I just received an email from Mandy Ostick, Virtual Library Manager at the BCCLS, announcing that the What’s New blog (& the source for news items on the BCCLS homepage) is now available via RSS. While the feed is becoming less and less of the story here (see also UBC’s recent announcement), what’s more important is the source . . . [more]
The last few years, with the rising number of television channels and the phenomenon of reality shows, I would jokingly tell my friends it was only a matter of time before we’d all have our own shows. Amusingly enough, I wasn’t that far off. It is, however, television in a different form–the video blog or video feed–that is quickly becoming the new alternative to mainstream broadcasting. Especially with the number of Video iPods that people purchased this past Christmas, this is definitely not something we can ignore. There are no limits to the number of channels when you select the . . . [more]
If I were in the dating market, this would be more intriguing to me than some of the other options out there.
. . . [more]
“Basically it’s speed-dating, but in a new setting—with books,” is how Belgian librarian Eric Van der Straeten describes the “lib-dating” service he created with fellow librarian Danny Theuwis that pairs readers in a comfortable setting—a library. The duo already have played matchmaker to numerous couples and are now training librarians from as many as 300 facilities to set up their own dating service. Theuwis told the AP he places flowers, candles, and wine on each table, and pairs
Posts have been a little thin on the ground this week, mainly because a bunch of us contributors were sidetracked by working on a project to put up as much useful information as we could about the new Supreme Court appointment. Originally an idea of Simon Chester’s, a number of us signed on to go like crazy at the last minute to use our research skills and show everyone how it’s done.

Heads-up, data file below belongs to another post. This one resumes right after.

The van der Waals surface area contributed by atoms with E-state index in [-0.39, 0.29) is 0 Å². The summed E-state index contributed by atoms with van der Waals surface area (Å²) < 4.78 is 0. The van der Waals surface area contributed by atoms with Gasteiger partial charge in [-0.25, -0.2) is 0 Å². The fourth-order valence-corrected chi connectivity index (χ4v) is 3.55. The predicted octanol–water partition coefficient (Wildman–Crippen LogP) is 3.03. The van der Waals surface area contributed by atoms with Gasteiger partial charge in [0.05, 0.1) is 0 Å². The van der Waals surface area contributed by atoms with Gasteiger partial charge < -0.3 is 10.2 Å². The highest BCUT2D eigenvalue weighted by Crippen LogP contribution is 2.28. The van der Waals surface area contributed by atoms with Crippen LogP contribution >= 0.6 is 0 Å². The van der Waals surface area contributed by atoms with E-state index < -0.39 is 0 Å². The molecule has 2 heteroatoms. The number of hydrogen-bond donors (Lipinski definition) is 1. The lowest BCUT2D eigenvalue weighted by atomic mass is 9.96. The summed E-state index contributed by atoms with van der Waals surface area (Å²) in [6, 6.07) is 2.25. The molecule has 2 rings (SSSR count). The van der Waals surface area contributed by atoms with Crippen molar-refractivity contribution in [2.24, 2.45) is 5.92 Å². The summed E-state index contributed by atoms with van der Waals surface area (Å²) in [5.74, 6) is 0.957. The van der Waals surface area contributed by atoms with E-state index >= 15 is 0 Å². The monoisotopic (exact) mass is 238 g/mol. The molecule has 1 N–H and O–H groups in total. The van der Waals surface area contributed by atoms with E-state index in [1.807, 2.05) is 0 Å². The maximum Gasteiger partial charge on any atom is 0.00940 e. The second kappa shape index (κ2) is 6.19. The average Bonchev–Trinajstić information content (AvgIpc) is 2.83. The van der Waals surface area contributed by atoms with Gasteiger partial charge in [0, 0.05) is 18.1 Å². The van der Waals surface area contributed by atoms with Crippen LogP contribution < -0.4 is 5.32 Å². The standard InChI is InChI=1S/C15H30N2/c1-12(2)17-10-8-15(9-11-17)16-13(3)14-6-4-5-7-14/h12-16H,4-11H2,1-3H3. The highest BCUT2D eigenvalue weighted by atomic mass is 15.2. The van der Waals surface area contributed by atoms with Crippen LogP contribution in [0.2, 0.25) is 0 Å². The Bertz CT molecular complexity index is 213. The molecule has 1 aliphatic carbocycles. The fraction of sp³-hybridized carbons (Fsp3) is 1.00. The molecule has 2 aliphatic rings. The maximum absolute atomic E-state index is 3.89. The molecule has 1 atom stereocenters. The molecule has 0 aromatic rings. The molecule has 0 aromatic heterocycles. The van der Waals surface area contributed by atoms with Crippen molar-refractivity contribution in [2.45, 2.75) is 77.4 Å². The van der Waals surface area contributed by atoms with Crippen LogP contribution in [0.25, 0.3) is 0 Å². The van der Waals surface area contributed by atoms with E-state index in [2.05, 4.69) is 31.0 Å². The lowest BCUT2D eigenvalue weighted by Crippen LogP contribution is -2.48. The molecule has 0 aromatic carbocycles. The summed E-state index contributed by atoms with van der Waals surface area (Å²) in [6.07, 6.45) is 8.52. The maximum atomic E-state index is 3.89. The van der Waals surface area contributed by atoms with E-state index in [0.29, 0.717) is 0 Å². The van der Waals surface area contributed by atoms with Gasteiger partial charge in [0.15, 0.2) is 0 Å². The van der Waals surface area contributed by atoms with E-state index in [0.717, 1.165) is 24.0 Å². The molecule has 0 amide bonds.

Well. First of all the short list got leaked, and so we had rather more time than we’d expected — and rather more targets. Like most everyone else, . . . [more]
The Prime Minister’s Office announced this morning that the Honourable Mr. Justice Marshall E. Rothstein, currently a member of the Federal Court of Appeal, is the candidate to be interviewed as nominee for new member of the Supreme Court of Canada.
For an excellent (and I do mean excellent) summary of Justice Rothstein’s career to date, see this page on the Office of the Commissioner of Judicial Affairs website:
It includes curriculum vitae, extensive lists and links to his many written decisions, examples of his written decisions at the . . . [more]
Maybe I’m slow, but it seems to me that the Open Access movement and IP Law bloggers have remained mostly unconnected in public fora. IP lawyers tend to blog on a range of substantive IP issues, and OA proponents, where they discuss the law, tend to focus on copyright. But today Peter Suber of Open Access points to this article by James Boyle, an IP professor and OA proponent, in the Financial Times which seems to bridge some of the gap. These two older articles are also worth reading: one, two. The latter outlines how, in the WIPO . . . [more]